Old and new spaces of the automotive industry: towards a new balance?

22nd International Colloquium of GERPISA

4 Juin 2014 - 09:00 - 6 Juin 2014 - 17:00

Kyoto University

Yoshida Honmachi, Sakyo-Ku

Kyoto, Japan

Date limite pour l'envoi des propositions: 
13 Jan 2014 (Journée entière)
Date limite pour la soumission des papiers: 
20 Avr 2014 (Journée entière)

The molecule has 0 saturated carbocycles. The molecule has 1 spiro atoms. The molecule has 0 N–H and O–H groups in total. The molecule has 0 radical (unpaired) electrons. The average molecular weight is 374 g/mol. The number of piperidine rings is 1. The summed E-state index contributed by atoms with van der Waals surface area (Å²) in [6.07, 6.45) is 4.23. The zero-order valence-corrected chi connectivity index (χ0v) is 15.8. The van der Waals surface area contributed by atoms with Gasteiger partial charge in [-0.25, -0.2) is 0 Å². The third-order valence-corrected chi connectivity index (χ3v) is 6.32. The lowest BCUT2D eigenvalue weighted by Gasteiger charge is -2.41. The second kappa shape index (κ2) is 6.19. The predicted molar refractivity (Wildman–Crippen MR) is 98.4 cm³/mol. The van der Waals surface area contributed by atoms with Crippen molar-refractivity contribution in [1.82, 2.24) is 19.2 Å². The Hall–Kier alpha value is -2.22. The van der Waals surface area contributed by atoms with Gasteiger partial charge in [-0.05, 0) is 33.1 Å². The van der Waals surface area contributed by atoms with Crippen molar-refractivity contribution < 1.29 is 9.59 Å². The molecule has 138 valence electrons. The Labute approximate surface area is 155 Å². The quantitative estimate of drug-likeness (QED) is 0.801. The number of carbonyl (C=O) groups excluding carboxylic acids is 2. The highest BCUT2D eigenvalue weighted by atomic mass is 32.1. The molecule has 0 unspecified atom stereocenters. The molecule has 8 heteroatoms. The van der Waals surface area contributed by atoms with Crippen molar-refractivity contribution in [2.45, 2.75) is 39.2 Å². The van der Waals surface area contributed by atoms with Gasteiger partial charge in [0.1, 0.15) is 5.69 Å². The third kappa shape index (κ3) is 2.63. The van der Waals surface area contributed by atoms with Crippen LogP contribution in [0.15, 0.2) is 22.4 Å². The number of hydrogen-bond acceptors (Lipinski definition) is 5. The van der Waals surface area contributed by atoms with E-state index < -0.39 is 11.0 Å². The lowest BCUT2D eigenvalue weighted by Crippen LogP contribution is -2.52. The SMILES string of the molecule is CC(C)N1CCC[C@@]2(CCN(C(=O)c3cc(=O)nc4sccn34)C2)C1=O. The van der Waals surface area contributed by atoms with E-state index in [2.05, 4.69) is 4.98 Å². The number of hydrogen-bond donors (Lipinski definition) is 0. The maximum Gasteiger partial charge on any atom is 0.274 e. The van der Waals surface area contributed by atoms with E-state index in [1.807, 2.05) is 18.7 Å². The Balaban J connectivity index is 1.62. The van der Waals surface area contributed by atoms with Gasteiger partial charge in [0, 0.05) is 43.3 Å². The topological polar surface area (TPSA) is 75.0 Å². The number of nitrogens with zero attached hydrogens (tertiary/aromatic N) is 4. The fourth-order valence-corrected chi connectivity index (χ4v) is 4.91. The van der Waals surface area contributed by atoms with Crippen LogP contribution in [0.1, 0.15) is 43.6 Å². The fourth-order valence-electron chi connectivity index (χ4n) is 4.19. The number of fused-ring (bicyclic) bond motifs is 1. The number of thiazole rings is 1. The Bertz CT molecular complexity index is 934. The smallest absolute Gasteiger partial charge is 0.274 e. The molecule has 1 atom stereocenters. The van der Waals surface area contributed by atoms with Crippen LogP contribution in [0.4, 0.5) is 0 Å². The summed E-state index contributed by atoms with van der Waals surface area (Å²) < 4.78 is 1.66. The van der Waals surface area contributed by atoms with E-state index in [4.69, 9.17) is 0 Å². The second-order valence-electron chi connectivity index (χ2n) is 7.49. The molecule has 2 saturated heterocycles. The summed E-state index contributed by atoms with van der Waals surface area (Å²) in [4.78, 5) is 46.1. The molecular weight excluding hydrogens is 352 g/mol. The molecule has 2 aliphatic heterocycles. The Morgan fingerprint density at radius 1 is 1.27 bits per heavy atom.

Having put the emphasis on Europe during our two last colloquiums, this year’s colloquium in Kyoto will shed light on the overall tendencies in the Asian automobile industry. Asia appears as the main “driver of change”, in terms of sales and production volumes, and from the point of view of firm strategies, local policies, industrial policies, innovation (technologies, products, organizations), etc. Besides, the main ambition of the 22nd international colloquium of GERPISA is a deepening of our understanding of the restructuring/structuring processes, and their relationships with one another (codeterminations and mutual influences). The reshaping of the international automotive industry since the mid-2000s can not be fully grasped without taking into account these factors, at firm, supra national, national, and regional levels. For instance, it is important to understand that industrial policies in emerging markets can greatly influence local, domestic and international profit strategies of global carmakers and suppliers. It also appears that these trends have a deep impact on the reconfiguration of national automotive industries’ structures and organizations. To that extent, the role of newcomers in the overall restructuring of the industry has to be analyzed from the viewpoint of balance of power. Furthermore, this role not only reconfigures the power relationships within the industry, but also the productive organization and the patterns of transactions at several levels of the industry. From this perspective, the colloquium has for its second main target, from a more theoretical standpoint, the grasping of the interactions between institutions, markets and organizations, and how they relate to the formulation of local and global equilibriums.